Endless Demand for Content

One big problem that we face in the age of online platforms is the implicit demand to keep cranking out content. There’s always another blog post to write. Another Twitter timeline to replenish. Another Facebook page to update. Another Pinterest image and another Instagram photo to publish.

And that’s not just for today. It’s every day. For the rest of your working life. I’m seriously wondering whether Michael Hyatt—or any of us—can meet this expectation.

Is it any wonder that the Internet sounds like a vast echo chamber? Content gets retweeted, reposted, and regurgitated in countless other ways. Fluff abounds, clichés rise to the top, and the repeated strains become transparent. In the place of real ideas, we get lists, link bait, and self-promotion.

Can you believe that there were ever people like Margaret Mitchell, who published one novel (Gone With the Wind) during her lifetime? Or Robert Pirsig, who wrote two books (including Zen and the Art of Motorcyle Maintenance) and then declared that he was done? That kind of restraint is looking pretty good right now.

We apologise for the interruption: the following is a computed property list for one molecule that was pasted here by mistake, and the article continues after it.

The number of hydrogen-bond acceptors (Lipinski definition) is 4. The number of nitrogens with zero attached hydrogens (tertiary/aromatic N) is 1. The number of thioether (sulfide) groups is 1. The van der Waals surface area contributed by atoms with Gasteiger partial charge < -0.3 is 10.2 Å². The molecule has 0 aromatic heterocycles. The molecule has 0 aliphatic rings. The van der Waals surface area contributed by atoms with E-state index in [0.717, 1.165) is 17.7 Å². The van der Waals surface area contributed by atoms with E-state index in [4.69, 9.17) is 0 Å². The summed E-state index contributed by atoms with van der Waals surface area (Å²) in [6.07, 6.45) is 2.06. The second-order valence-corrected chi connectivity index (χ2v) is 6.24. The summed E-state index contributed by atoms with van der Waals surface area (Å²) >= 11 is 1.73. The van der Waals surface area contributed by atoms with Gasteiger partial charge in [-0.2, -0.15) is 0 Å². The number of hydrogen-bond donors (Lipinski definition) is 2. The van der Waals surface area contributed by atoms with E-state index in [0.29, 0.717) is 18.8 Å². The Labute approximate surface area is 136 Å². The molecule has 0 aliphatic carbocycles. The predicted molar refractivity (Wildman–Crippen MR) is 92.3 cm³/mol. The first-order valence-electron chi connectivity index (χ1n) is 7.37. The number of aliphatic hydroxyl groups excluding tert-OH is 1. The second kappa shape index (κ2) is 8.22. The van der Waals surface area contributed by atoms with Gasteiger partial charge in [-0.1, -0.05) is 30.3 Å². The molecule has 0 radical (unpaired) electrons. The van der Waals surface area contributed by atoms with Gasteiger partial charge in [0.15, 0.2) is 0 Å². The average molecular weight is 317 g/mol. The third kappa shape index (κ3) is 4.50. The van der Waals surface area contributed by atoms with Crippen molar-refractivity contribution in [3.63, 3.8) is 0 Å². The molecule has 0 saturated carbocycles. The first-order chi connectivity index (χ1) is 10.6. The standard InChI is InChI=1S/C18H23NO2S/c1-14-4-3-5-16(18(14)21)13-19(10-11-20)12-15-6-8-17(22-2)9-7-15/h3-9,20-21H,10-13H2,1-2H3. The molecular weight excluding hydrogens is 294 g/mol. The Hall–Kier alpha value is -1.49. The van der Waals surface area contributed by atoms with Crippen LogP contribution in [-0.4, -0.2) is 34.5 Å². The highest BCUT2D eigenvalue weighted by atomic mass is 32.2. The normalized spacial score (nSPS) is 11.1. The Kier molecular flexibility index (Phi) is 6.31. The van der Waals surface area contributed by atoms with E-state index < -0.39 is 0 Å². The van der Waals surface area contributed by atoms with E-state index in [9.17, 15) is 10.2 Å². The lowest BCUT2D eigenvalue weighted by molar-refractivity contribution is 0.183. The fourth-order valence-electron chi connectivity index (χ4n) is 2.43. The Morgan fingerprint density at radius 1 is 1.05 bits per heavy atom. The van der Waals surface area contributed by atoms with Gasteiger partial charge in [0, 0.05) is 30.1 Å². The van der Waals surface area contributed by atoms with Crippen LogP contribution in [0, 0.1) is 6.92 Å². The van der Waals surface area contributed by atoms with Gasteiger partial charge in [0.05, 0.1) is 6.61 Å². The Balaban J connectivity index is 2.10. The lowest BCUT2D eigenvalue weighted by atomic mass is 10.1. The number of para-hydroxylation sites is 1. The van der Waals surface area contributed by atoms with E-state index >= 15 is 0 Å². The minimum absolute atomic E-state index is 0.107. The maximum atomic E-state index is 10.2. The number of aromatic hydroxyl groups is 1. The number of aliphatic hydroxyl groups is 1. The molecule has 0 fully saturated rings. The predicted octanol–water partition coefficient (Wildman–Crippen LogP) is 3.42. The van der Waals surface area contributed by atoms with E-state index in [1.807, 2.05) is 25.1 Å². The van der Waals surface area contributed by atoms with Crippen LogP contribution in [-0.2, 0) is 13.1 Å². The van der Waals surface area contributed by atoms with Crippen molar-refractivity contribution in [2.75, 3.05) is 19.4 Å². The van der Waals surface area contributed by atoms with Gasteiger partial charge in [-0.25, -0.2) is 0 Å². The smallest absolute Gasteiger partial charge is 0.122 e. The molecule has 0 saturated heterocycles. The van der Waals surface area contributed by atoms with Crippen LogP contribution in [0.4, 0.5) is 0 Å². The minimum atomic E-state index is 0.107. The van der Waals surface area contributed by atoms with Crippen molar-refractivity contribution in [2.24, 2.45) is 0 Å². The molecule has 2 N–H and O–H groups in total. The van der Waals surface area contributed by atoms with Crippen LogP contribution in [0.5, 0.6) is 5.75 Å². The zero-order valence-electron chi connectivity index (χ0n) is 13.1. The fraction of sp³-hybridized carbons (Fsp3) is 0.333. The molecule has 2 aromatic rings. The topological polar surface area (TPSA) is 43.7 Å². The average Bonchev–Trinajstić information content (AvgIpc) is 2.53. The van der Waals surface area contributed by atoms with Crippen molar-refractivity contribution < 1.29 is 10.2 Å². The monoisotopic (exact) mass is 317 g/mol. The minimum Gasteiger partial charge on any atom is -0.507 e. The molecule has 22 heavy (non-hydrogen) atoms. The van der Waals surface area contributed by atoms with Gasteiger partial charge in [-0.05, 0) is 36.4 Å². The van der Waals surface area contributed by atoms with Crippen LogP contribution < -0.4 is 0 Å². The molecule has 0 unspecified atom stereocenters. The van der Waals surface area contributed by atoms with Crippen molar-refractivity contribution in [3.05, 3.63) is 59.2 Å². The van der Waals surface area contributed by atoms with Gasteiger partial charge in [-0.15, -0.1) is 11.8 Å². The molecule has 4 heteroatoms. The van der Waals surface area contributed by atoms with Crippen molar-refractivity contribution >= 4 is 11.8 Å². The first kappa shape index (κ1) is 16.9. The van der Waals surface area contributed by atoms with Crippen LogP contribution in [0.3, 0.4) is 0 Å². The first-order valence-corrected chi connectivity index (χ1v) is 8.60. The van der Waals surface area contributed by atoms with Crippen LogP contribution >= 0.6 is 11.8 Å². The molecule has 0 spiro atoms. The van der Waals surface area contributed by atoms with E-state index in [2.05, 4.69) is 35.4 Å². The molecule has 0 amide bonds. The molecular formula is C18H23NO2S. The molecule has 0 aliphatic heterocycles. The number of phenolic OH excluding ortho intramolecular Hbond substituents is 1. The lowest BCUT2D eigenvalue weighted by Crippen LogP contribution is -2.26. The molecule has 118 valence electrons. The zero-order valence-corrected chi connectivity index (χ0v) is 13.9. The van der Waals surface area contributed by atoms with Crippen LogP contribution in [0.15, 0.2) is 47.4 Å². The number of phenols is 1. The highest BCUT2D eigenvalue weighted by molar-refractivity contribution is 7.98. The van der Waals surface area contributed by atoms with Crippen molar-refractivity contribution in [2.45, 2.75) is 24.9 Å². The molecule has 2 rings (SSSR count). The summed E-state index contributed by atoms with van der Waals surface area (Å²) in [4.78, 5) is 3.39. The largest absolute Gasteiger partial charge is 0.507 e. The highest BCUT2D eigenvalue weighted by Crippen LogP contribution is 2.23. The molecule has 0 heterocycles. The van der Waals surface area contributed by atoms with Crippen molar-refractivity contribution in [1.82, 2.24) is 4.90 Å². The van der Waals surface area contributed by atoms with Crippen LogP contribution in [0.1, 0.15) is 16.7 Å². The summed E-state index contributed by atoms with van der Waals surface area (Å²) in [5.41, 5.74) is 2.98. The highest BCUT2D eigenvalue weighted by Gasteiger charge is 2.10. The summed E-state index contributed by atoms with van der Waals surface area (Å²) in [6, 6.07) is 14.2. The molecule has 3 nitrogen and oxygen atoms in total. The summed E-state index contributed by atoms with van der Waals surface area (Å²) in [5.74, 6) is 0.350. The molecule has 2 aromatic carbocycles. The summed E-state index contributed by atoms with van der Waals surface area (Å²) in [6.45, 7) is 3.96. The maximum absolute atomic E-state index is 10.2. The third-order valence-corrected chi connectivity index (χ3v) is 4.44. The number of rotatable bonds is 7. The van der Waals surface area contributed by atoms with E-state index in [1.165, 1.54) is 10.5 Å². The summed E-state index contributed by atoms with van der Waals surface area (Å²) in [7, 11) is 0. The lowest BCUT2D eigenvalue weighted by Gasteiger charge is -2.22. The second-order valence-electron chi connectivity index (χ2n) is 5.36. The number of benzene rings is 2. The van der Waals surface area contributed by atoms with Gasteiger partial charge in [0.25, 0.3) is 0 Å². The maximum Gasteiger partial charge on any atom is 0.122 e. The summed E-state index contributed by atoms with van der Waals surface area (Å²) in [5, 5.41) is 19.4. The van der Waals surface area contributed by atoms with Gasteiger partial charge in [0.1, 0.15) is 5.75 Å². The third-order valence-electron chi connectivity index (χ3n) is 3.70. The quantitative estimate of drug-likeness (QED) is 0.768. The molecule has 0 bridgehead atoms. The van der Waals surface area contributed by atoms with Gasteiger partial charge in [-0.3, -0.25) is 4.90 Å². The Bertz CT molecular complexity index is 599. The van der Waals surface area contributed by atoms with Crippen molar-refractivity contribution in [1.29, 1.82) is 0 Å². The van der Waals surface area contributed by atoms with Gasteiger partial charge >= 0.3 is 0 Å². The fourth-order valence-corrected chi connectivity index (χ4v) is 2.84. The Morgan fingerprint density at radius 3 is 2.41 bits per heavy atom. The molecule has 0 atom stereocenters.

There Are Other Ways to Do It

While consuming content from Platform University, I fell into the assumption that Michael’s way of building an audience is the only way. To be fair, Michael doesn’t directly say do it my way or hit the highway. But then again, he doesn’t point to alternative models.

Yet those models abound. There are many people building an online audience, and they do it in different ways. See the following for examples:

P. S. Michael’s a good writer. If you want to build a platform, first check out his excellent blog, which you can read for free.

Do you want to write a book that will help people create positive new outcomes in their lives? I can help you produce a finished manuscript that’s grounded in principles of adult learning and behavior change.

For more information, email me at doug.toft@gmail.com